In Older People, Traumatic Brain Injury Poses Complex Diagnostic, Management And Treatment Challenges

In Older People, Traumatic Brain Injury Poses Complex Diagnostic, Management And Treatment Challenges

ach year more than 1.7 million people in the United States sustain a traumatic brain injury (TBI). The incidence of TBI in older adults poses special diagnostic, management and treatment challenges, say experts in a special collection of papers on TBI in the elderly in NeuroRehabilitation: An Interdisciplinary Journal.

“As our understanding of TBI increases, it is becoming clear that its impact is not uniform across the lifespan and that the response of a young brain to a TBI is different from that of an old brain,” writes Guest Editor Wayne A. Gordon, PhD, ABPP, Vice Chair of the Department of Rehabilitation Medicine at Mount Sinai School of Medicine, New York, NY. “Indeed, the literature is beginning to suggest that TBI in the elderly brings to light a complex set of challenges, some of which are highlighted in this issue.”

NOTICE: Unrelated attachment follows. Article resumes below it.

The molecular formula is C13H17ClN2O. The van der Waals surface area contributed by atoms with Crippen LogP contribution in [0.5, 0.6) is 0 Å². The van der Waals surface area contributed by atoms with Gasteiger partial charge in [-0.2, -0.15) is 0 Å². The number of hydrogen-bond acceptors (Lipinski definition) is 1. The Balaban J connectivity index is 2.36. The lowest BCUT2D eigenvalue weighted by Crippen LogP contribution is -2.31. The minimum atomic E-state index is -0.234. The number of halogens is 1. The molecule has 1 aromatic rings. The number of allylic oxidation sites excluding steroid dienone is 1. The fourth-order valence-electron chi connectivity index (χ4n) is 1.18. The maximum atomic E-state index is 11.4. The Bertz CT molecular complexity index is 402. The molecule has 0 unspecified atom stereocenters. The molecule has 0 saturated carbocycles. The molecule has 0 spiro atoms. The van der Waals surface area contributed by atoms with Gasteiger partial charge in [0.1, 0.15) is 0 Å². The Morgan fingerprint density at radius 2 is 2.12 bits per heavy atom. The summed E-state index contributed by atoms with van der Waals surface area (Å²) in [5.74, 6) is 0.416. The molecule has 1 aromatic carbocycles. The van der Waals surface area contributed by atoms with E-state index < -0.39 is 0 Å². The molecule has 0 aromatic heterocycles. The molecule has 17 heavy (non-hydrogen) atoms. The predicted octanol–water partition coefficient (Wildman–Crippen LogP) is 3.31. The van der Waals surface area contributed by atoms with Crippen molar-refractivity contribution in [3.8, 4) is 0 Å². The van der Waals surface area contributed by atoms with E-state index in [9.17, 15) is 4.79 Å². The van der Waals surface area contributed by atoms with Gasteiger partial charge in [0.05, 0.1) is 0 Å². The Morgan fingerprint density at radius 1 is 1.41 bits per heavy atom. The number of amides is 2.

Although evidence is mixed, several previous studies have found an association between lifetime TBI and dementia risk in later life. Kristen Dams-O’Connor, PhD, Mount Sinai School of Medicine, and colleagues compare the medical history and cognitive function of those with dementia and a history of TBI and those with dementia without a TBI history and report subtle differences between the groups. Their findings suggest that dementia in patients who have sustained a TBI is a unique phenotype that is distinct from that seen among individuals who develop dementia without a history of TBI.

Read more here: http://www.medicalnewstoday.com/releases/260181.php